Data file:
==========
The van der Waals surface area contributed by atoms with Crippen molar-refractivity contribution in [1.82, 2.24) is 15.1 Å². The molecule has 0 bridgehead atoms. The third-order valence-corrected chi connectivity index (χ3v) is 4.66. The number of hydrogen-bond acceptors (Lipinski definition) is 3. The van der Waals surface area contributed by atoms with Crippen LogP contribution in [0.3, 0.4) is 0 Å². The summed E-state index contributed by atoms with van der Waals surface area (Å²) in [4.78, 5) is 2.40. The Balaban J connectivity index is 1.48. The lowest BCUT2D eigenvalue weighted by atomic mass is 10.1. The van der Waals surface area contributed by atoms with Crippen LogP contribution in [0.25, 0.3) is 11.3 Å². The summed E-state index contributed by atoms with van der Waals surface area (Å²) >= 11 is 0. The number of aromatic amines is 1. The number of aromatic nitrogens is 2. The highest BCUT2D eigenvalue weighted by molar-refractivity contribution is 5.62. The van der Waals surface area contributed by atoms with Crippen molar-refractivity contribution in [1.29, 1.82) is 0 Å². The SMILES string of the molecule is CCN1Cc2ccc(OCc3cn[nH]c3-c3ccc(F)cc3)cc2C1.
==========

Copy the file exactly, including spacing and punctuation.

The van der Waals surface area contributed by atoms with Crippen molar-refractivity contribution in [1.82, 2.24) is 15.1 Å². The molecule has 0 bridgehead atoms. The third-order valence-corrected chi connectivity index (χ3v) is 4.66. The number of hydrogen-bond acceptors (Lipinski definition) is 3. The van der Waals surface area contributed by atoms with Crippen LogP contribution in [0.3, 0.4) is 0 Å². The summed E-state index contributed by atoms with van der Waals surface area (Å²) in [4.78, 5) is 2.40. The Balaban J connectivity index is 1.48. The lowest BCUT2D eigenvalue weighted by atomic mass is 10.1. The van der Waals surface area contributed by atoms with Crippen LogP contribution in [0.25, 0.3) is 11.3 Å². The summed E-state index contributed by atoms with van der Waals surface area (Å²) >= 11 is 0. The number of aromatic amines is 1. The number of aromatic nitrogens is 2. The highest BCUT2D eigenvalue weighted by molar-refractivity contribution is 5.62. The van der Waals surface area contributed by atoms with Crippen molar-refractivity contribution in [1.29, 1.82) is 0 Å². The SMILES string of the molecule is CCN1Cc2ccc(OCc3cn[nH]c3-c3ccc(F)cc3)cc2C1.